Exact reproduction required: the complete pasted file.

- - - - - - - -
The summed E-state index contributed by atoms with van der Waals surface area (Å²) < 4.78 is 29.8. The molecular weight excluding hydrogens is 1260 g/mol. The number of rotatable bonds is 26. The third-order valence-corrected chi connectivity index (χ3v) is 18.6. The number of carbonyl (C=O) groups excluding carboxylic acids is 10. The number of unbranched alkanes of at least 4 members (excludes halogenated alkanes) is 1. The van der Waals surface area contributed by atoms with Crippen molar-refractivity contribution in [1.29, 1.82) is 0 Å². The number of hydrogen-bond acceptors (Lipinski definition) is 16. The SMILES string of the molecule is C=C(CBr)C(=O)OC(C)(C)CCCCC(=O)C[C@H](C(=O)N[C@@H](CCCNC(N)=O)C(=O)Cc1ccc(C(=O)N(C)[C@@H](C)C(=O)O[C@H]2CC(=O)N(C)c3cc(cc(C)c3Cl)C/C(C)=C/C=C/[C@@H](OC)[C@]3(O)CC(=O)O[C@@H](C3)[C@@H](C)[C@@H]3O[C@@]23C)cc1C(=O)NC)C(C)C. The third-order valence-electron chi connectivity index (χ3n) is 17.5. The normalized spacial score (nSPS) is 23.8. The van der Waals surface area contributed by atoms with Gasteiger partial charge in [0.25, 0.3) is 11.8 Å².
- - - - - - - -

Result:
The summed E-state index contributed by atoms with van der Waals surface area (Å²) < 4.78 is 29.8. The molecular weight excluding hydrogens is 1260 g/mol. The number of rotatable bonds is 26. The third-order valence-corrected chi connectivity index (χ3v) is 18.6. The number of carbonyl (C=O) groups excluding carboxylic acids is 10. The number of unbranched alkanes of at least 4 members (excludes halogenated alkanes) is 1. The van der Waals surface area contributed by atoms with Crippen molar-refractivity contribution in [1.29, 1.82) is 0 Å². The number of hydrogen-bond acceptors (Lipinski definition) is 16. The SMILES string of the molecule is C=C(CBr)C(=O)OC(C)(C)CCCCC(=O)C[C@H](C(=O)N[C@@H](CCCNC(N)=O)C(=O)Cc1ccc(C(=O)N(C)[C@@H](C)C(=O)O[C@H]2CC(=O)N(C)c3cc(cc(C)c3Cl)C/C(C)=C/C=C/[C@@H](OC)[C@]3(O)CC(=O)O[C@@H](C3)[C@@H](C)[C@@H]3O[C@@]23C)cc1C(=O)NC)C(C)C. The third-order valence-electron chi connectivity index (χ3n) is 17.5. The normalized spacial score (nSPS) is 23.8. The van der Waals surface area contributed by atoms with Gasteiger partial charge in [0.25, 0.3) is 11.8 Å².